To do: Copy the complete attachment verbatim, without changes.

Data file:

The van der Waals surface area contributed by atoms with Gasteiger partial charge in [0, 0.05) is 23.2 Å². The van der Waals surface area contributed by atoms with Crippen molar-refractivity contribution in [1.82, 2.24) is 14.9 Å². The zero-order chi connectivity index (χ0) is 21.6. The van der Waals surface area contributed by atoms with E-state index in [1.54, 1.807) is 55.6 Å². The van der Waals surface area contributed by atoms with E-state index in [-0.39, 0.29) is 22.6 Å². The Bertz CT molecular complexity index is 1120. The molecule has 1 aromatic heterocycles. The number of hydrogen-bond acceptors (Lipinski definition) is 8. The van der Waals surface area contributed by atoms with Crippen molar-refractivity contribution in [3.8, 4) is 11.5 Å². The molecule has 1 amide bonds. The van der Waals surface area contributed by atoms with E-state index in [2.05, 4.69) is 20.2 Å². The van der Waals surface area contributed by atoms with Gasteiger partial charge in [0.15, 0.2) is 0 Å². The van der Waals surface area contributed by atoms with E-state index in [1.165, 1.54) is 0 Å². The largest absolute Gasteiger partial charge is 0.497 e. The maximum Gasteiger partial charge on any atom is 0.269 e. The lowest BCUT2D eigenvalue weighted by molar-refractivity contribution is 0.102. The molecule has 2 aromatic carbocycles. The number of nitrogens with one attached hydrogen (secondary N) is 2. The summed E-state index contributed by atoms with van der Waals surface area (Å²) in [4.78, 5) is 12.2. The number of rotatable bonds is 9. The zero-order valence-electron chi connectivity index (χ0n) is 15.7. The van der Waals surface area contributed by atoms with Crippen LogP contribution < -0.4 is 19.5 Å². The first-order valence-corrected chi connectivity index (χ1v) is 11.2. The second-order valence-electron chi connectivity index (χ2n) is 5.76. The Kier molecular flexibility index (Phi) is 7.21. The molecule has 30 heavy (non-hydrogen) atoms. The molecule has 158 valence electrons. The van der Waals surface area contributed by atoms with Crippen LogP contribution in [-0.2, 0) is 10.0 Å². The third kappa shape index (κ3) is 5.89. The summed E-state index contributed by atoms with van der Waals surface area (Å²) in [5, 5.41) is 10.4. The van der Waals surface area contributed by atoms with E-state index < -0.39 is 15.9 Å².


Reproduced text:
The van der Waals surface area contributed by atoms with Gasteiger partial charge in [0, 0.05) is 23.2 Å². The van der Waals surface area contributed by atoms with Crippen molar-refractivity contribution in [1.82, 2.24) is 14.9 Å². The zero-order chi connectivity index (χ0) is 21.6. The van der Waals surface area contributed by atoms with E-state index in [1.54, 1.807) is 55.6 Å². The van der Waals surface area contributed by atoms with E-state index in [-0.39, 0.29) is 22.6 Å². The Bertz CT molecular complexity index is 1120. The molecule has 1 aromatic heterocycles. The number of hydrogen-bond acceptors (Lipinski definition) is 8. The van der Waals surface area contributed by atoms with Crippen molar-refractivity contribution in [3.8, 4) is 11.5 Å². The molecule has 1 amide bonds. The van der Waals surface area contributed by atoms with E-state index in [2.05, 4.69) is 20.2 Å². The van der Waals surface area contributed by atoms with Gasteiger partial charge in [0.15, 0.2) is 0 Å². The van der Waals surface area contributed by atoms with E-state index in [1.165, 1.54) is 0 Å². The largest absolute Gasteiger partial charge is 0.497 e. The maximum Gasteiger partial charge on any atom is 0.269 e. The lowest BCUT2D eigenvalue weighted by molar-refractivity contribution is 0.102. The molecule has 2 aromatic carbocycles. The number of nitrogens with one attached hydrogen (secondary N) is 2. The summed E-state index contributed by atoms with van der Waals surface area (Å²) in [4.78, 5) is 12.2. The number of rotatable bonds is 9. The zero-order valence-electron chi connectivity index (χ0n) is 15.7. The van der Waals surface area contributed by atoms with Crippen LogP contribution < -0.4 is 19.5 Å². The first-order valence-corrected chi connectivity index (χ1v) is 11.2. The second-order valence-electron chi connectivity index (χ2n) is 5.76. The Kier molecular flexibility index (Phi) is 7.21. The molecule has 30 heavy (non-hydrogen) atoms. The molecule has 158 valence electrons. The van der Waals surface area contributed by atoms with Crippen LogP contribution in [-0.2, 0) is 10.0 Å². The third kappa shape index (κ3) is 5.89. The summed E-state index contributed by atoms with van der Waals surface area (Å²) in [5, 5.41) is 10.4. The van der Waals surface area contributed by atoms with E-state index < -0.39 is 15.9 Å².